I’ve written extensively about the opportunity to pursue a shaping strategy and the three key elements that are key for the success of these strategies, including a Harvard Business Review article summarized here.
These shaping strategies are particularly powerful because they’re highly leveraged on two levels – they mobilize the resources of a large and growing number of participants and they create a rich opportunity for distributed innovation so that everyone learns faster as more participants join.
People tend to magnify risk and discount reward when faced with rapid change and high uncertainty, prompting them to delay action or, at best, to make very modest and tentative moves. Successful strategies of trajectory need to find ways to motivate people to overcome risk averseness and to take bolder action.
Scenarios can be helpful in this regard, but they’re unlikely to be sufficient. Scenario planners tend to emphasize the value of framing scenarios as stories that can emotionally engage participants. I would take it one step further. There’s an opportunity to craft a powerful narrative, one that highlights a compelling opportunity out in the future and that provides a call to action for others to help achieve that opportunity. (For those who aren’t familiar with the key distinctions that I make between story and narrative, check them out here).
Narratives are tailor-made for strategies of trajectory. They focus on defining a future opportunity and then work back to the present by making clear what choices and actions today will help to achieve that longer-term opportunity. Some of these choices and actions are clearly specified, but most are left open to the people we’re trying to reach so that they have room to experiment, improvise and innovate in terms of approaches to achieving that longer-term opportunity.
These narratives become particularly powerful if they’re framed as an opportunity for many others beyond an individual company. They can become a significant source of leverage by motivating others to invest to support and amplify the efforts of a single company.
As the name suggests, strategies of trajectory are ultimately about measuring movement in a particular direction. Any strategy of trajectory must therefore be explicit about the metrics that will indicate whether we’re on track to establishing the desired position in the future.
Two important points about metrics. First, resist the temptation to focus on financial metrics. These are lagging indicators telling us how we have done. Wherever possible, identify operating metrics that are effective leading indicators of the kind of performance you are seeking to achieve. And focus on operating metrics that are specific to the desired position in the future even if these operating metrics are marginal to your current business performance. For example, if your strategy is to become a “trusted advisor” to customers in a particular domain, focus on the number of proactive recommendations you provide to relevant customers and the response rate of these customers.
Here’s the second point. Forget about performance snapshots that focus on your performance at any specific point in time. Strategies of trajectory focus on acceleration – they’re about performance over time. Is your performance stable, increasing linearly or accelerating? If it’s not accelerating in an exponential world, something is wrong. So, strategies of trajectory are relentlessly focused on patterns of movement over time.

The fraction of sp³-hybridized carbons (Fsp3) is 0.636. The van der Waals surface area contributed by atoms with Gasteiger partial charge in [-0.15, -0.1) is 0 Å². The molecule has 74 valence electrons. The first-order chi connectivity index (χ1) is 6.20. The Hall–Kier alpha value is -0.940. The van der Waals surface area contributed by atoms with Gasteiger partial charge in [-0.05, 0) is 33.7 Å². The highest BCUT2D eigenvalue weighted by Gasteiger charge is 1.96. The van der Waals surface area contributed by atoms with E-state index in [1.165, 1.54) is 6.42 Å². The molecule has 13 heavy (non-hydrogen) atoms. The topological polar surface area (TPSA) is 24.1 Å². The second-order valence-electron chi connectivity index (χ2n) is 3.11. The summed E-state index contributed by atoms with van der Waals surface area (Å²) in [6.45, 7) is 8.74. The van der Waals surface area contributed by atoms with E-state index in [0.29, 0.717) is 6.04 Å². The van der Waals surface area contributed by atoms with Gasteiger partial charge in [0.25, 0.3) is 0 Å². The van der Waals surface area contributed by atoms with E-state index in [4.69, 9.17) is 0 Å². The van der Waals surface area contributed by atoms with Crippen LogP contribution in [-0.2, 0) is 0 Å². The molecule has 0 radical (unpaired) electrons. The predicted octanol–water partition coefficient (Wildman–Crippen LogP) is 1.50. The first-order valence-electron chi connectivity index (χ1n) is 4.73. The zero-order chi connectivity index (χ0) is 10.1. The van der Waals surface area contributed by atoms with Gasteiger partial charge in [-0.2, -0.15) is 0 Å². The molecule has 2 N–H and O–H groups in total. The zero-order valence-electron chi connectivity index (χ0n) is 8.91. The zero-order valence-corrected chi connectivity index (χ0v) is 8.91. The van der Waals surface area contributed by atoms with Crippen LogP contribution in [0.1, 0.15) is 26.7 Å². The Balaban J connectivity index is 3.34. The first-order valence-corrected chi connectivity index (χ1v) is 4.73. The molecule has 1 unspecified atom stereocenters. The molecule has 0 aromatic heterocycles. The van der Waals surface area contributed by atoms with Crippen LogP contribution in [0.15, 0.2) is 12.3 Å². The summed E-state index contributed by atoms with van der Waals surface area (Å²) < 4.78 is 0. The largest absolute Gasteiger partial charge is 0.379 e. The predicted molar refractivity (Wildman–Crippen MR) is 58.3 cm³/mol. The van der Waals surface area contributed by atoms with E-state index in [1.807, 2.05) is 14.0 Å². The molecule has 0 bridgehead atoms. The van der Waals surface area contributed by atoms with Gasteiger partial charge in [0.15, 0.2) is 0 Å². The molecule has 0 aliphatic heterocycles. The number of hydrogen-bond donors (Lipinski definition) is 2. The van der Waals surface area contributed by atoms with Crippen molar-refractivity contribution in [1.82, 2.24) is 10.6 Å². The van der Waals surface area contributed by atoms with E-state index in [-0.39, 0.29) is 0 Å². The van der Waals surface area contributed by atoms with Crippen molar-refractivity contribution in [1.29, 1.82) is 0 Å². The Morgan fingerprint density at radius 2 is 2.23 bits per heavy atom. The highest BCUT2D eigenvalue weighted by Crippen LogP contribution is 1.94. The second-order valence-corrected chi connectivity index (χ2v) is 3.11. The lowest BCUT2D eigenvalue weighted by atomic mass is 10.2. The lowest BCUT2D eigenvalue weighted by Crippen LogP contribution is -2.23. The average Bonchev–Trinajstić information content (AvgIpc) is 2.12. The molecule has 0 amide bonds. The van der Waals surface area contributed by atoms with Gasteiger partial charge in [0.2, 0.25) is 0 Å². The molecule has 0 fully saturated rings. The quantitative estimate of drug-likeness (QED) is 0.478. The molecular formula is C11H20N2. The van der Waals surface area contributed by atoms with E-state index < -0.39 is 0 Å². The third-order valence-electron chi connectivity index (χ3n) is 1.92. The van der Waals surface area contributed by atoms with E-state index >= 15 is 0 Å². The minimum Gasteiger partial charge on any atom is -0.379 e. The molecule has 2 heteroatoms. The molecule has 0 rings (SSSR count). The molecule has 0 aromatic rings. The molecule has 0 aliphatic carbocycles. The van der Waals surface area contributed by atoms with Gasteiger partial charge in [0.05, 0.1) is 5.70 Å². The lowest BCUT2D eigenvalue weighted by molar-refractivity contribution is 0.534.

In a time of accelerating change, learning is essential to success. Whatever we know today is depreciating in value at an increasing rate. Strategies of trajectory are ultimately about how to accelerate learning at scale. In fact, the four elements explored above each contain a strong learning component.
No matter how fast things are moving, there’s a paradox: the more time we take to reflect on our experiences, the faster we’ll be able to move. But this only works if we have a destination in mind. Without a destination in mind, we will surely learn from our experiences but the learning will be random. If we have an idea of where we’re headed, then we can profit much more from reflecting on our near-term initiatives and assessing how effective they are in accelerating our movement towards our destination.
And, by the way, we’ll also learn a lot more about the destination we’re striving to reach. Part of the learning process is to continually step back and ask how we might refine our view of the destination to help us make even more progress. That’s the power of the “zoom in, zoom out” approach in the FAST strategies discussed earlier – we’re constantly striving to learn more about the nature of the destination and about the approaches that will accelerate our progress. The key is to carve out the time to reflect on what can be learned from the progress (or lack of it) that we’ve achieved and to adjust our actions accordingly.
Forget about the path in front of you, no matter how familiar or well paved it might be. First, figure out where you want to be, then craft the path that will be most likely to get you there quickly. The terrain around you today is important, but only to the extent that it provides resources to support you in the journey to the terrain that’s already taking shape under the surface.
If you’re not continuously operating on two horizons simultaneously – a five-ten year horizon and a six-twelve month horizon – and rapidly iterating back and forth between these two horizons, you’ll quickly get sidelined. But just remember, there’s a very big upside: in an exponential world, small moves, smartly made, can set very big things in motion.
Some additional resources
In my quest to craft strategies of trajectory, I’ve been influenced by the following books, many of them ironically written over a decade ago:
Hugh Courtney, 20/20 Foresight
Gary Hamel and C. K. Prahalad, Competing for the Future
Bob Johansen, Get There Early
Peter Schwartz, The Art of the Long View